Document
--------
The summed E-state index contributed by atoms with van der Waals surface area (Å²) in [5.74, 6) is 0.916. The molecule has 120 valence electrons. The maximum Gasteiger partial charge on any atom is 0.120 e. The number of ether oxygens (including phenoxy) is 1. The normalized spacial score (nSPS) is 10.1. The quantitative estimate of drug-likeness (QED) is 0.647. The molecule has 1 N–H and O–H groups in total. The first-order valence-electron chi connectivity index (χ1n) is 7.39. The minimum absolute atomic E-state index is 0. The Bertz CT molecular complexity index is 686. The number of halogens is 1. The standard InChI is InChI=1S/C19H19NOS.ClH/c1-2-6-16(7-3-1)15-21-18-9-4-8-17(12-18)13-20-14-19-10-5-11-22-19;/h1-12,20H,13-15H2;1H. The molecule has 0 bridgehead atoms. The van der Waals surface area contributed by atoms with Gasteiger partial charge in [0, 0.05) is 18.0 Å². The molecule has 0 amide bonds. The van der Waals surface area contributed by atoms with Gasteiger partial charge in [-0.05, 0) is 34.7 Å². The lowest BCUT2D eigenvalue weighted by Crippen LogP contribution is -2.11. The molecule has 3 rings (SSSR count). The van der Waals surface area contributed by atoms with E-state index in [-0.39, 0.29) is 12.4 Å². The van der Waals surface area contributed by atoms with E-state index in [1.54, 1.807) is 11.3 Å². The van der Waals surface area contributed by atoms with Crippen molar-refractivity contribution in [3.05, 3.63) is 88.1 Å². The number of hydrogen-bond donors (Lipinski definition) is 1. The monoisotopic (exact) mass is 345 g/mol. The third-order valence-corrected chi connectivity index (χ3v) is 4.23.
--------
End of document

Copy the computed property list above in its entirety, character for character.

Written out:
The summed E-state index contributed by atoms with van der Waals surface area (Å²) in [5.74, 6) is 0.916. The molecule has 120 valence electrons. The maximum Gasteiger partial charge on any atom is 0.120 e. The number of ether oxygens (including phenoxy) is 1. The normalized spacial score (nSPS) is 10.1. The quantitative estimate of drug-likeness (QED) is 0.647. The molecule has 1 N–H and O–H groups in total. The first-order valence-electron chi connectivity index (χ1n) is 7.39. The minimum absolute atomic E-state index is 0. The Bertz CT molecular complexity index is 686. The number of halogens is 1. The standard InChI is InChI=1S/C19H19NOS.ClH/c1-2-6-16(7-3-1)15-21-18-9-4-8-17(12-18)13-20-14-19-10-5-11-22-19;/h1-12,20H,13-15H2;1H. The molecule has 0 bridgehead atoms. The van der Waals surface area contributed by atoms with Gasteiger partial charge in [0, 0.05) is 18.0 Å². The molecule has 0 amide bonds. The van der Waals surface area contributed by atoms with Gasteiger partial charge in [-0.05, 0) is 34.7 Å². The lowest BCUT2D eigenvalue weighted by Crippen LogP contribution is -2.11. The molecule has 3 rings (SSSR count). The van der Waals surface area contributed by atoms with E-state index in [-0.39, 0.29) is 12.4 Å². The van der Waals surface area contributed by atoms with E-state index in [1.54, 1.807) is 11.3 Å². The van der Waals surface area contributed by atoms with Crippen molar-refractivity contribution in [3.05, 3.63) is 88.1 Å². The number of hydrogen-bond donors (Lipinski definition) is 1. The monoisotopic (exact) mass is 345 g/mol. The third-order valence-corrected chi connectivity index (χ3v) is 4.23.